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Peace and Anarchy

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Black and white fiber paper print and digital c-print
The symbol that became known as the "peace sign" was designed by the artist Gerald Holtom to serve as a logo for the Direct Action Committee Against Nuclear War (DAC) in London. Holtom, a conscientious objector, said he began by making a stylized drawing of himself with arms stretched outward and downward in despair. He associated this gesture with the figures of the rebels who face the firing squad in Goya's painting Executions of the Third of May, 1808. He also intended the design to correspond to the military semaphore-code flag signals for the letters "N" (nuclear) and "D" (disarmament). Both letters are signaled with two flags: "N" with arms down-stretched at forty-five degree angles, and "D" with one arm straight up, and one straight down. The DAC, which the philosopher and mathematician Bertrand Russell helped to found, began using the symbol on their letterhead in March of 1958. A few days later the sign made its initial public appearance at the first anti-nuclear march from London to Aldermaston, where Britain continues to manufacture nuclear weapons today. Bayard Rustin, a civil rights activist from the US and an advocate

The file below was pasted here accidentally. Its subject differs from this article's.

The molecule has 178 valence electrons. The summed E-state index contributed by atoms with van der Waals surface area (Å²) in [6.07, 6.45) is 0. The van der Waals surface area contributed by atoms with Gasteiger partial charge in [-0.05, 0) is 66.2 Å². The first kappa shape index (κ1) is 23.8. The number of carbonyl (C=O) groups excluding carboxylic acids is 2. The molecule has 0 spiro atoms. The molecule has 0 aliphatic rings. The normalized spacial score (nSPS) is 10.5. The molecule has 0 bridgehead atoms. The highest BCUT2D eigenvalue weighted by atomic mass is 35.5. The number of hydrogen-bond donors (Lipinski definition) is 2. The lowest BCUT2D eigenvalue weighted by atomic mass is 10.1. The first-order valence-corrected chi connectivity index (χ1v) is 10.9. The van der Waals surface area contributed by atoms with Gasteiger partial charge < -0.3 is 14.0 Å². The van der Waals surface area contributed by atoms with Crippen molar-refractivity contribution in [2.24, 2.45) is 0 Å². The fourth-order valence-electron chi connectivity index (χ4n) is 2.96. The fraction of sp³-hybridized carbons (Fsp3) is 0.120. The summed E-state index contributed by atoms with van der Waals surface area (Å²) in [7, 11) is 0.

of what he called "social dislocation and creative trouble," was one of the demonstrators at the first Aldermaston March. Rustin, who encouraged Martin Luther King to adopt civil disobedience strategies similar to Mahatma Gandhi's, took the new symbol back with him to the US and used it in non-violent anti-segregation protests there. After the first Aldermaston March in 1958 the DAC joined with other groups and individuals to form a new and larger organization—the Campaign for Nuclear Disarmament (CND). Holtom's design has been used by the CND as their official but un-copyrighted logo since that time.
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